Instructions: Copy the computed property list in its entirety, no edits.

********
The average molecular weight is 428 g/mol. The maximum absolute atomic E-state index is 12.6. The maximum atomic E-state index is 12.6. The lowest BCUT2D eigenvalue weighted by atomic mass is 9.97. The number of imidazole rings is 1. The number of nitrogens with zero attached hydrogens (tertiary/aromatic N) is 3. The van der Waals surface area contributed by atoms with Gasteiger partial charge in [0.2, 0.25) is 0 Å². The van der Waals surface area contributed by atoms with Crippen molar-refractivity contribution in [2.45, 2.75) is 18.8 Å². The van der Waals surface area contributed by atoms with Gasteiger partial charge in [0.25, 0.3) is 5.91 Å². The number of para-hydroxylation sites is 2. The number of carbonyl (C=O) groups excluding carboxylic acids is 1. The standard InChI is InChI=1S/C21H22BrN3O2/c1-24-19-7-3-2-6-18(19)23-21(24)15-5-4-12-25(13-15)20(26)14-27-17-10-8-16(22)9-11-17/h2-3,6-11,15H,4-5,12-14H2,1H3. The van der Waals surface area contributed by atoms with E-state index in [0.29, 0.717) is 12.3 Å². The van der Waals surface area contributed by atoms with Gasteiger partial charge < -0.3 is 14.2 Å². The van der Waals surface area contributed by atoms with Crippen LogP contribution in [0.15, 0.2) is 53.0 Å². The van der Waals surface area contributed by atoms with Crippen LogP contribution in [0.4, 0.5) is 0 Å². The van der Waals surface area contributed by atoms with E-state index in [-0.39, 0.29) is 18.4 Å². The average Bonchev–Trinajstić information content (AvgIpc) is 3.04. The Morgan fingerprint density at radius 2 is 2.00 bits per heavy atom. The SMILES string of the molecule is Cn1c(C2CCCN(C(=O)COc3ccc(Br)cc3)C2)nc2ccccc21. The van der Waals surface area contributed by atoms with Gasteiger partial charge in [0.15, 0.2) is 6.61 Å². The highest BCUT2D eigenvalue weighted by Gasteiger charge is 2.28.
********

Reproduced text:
The average molecular weight is 428 g/mol. The maximum absolute atomic E-state index is 12.6. The maximum atomic E-state index is 12.6. The lowest BCUT2D eigenvalue weighted by atomic mass is 9.97. The number of imidazole rings is 1. The number of nitrogens with zero attached hydrogens (tertiary/aromatic N) is 3. The van der Waals surface area contributed by atoms with Gasteiger partial charge in [0.2, 0.25) is 0 Å². The van der Waals surface area contributed by atoms with Crippen molar-refractivity contribution in [2.45, 2.75) is 18.8 Å². The van der Waals surface area contributed by atoms with Gasteiger partial charge in [0.25, 0.3) is 5.91 Å². The number of para-hydroxylation sites is 2. The number of carbonyl (C=O) groups excluding carboxylic acids is 1. The standard InChI is InChI=1S/C21H22BrN3O2/c1-24-19-7-3-2-6-18(19)23-21(24)15-5-4-12-25(13-15)20(26)14-27-17-10-8-16(22)9-11-17/h2-3,6-11,15H,4-5,12-14H2,1H3. The van der Waals surface area contributed by atoms with E-state index in [0.29, 0.717) is 12.3 Å². The van der Waals surface area contributed by atoms with Gasteiger partial charge < -0.3 is 14.2 Å². The van der Waals surface area contributed by atoms with Crippen LogP contribution in [0.15, 0.2) is 53.0 Å². The van der Waals surface area contributed by atoms with Crippen LogP contribution in [0.4, 0.5) is 0 Å². The van der Waals surface area contributed by atoms with E-state index in [-0.39, 0.29) is 18.4 Å². The average Bonchev–Trinajstić information content (AvgIpc) is 3.04. The Morgan fingerprint density at radius 2 is 2.00 bits per heavy atom. The SMILES string of the molecule is Cn1c(C2CCCN(C(=O)COc3ccc(Br)cc3)C2)nc2ccccc21. The van der Waals surface area contributed by atoms with Gasteiger partial charge in [0.15, 0.2) is 6.61 Å². The highest BCUT2D eigenvalue weighted by Gasteiger charge is 2.28.